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Logging reserves takes Tasmania backwards on conservation credibility and conflict

The announcement that the Hodgman Government will undo protections to log high conservation value forest that are currently officially counted as conservation reserves represents a major step backwards for Tasmania’s conservation credibility, brand and identity.
Official government documents from the Department of Primary Industries, Parks, Water and the Environment show the 392,000ha subject to this regressive policy announcement are classified as 'Informal Reserves' and make up part of the ‘50% of Tasmania’ that is protected. They are also counted as part of the Comprehensive, Adequate and Representative (CAR) reserve network for Tasmania and include places like the Blue Tier, Bruny Island, Wielangta, takayna/Tarkine and Northeast Highlands.
‘Logging these forests doesn’t just escalate the conflict over forestry in Tasmania, signal an abandonment of FSC certification for Forestry Tasmania and threaten a range of important environmental and social values in the forests, it winds back our reserve statistics and cuts into the heart of Tasmania’s conservation credibility, branding and identity,’ said Vica Bayley, spokesperson for The Wilderness Society.
‘This year, on the 100th anniversary of our first national parks, the Hodgman Government has waxed lyrical about the power and value of Tasmania’s reserve system and the 50% of Tasmania that is protected. Those reserves are underpinning the success of the tourism industry which is underpinning Tasmania’s economy.
‘While more needs to be done to properly protect significant tracts of that 50% of Tasmania, carving off valleys and hillsides and returning them to clearfell logging will take our conservation statistics backwards and expose Tasmania as totally disingenuous when it comes to conservation credibility.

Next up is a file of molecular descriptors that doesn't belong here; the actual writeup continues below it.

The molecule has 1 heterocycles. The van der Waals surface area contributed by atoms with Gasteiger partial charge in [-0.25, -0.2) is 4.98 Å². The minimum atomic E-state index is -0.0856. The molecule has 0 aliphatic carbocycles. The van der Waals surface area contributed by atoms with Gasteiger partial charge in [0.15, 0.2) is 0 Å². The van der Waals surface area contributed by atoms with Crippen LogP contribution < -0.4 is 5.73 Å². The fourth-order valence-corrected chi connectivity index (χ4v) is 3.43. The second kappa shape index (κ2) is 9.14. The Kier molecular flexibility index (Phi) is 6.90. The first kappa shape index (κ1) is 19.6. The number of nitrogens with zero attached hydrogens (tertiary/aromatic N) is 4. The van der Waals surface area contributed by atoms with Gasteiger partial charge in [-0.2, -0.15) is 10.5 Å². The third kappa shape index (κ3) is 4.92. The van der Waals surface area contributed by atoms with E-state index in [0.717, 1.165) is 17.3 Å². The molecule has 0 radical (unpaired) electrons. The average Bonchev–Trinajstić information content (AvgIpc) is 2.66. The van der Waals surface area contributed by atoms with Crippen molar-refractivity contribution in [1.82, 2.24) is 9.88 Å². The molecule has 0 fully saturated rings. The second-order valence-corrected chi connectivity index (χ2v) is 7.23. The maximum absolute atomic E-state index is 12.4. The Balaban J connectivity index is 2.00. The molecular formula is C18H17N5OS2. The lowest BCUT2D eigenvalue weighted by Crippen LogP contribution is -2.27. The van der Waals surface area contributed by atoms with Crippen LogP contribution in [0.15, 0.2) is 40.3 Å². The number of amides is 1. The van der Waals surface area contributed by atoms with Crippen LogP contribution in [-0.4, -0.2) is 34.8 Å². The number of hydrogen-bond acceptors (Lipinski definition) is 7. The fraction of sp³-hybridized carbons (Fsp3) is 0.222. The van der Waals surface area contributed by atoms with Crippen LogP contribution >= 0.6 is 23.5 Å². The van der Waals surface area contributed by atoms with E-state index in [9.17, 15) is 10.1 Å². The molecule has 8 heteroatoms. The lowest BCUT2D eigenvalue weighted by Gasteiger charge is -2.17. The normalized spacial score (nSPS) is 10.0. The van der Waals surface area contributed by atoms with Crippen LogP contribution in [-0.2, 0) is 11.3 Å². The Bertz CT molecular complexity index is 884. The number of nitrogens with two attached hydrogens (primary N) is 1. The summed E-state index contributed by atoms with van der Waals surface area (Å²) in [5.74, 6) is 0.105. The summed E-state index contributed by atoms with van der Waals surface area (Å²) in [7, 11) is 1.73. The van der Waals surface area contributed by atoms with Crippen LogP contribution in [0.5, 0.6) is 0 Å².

‘In 2014, our Liberal Governments embarrassed Tasmania on the international stage when they attempted to delist parts of the World Heritage Area to allow logging.
‘Learning nothing from that incompetence, Minister Barnett is seeking to repeat the same principle, undo conservation reserves and take Tasmania backwards with its conservation statistics, credibility and the conflict over forestry.
‘As the Ministers for Parks and Tourism respectively, Matthew Groom and Premier Will Hodgman should explain how reversing conservation reserves and returning them to logging can be consistent with a strategy of capitalising on our branding as an international conservation icon that protects and respects its environment and is worth being visited by tourists.'


For further comment, please call Vica Bayley on 0400 644 939.
comms team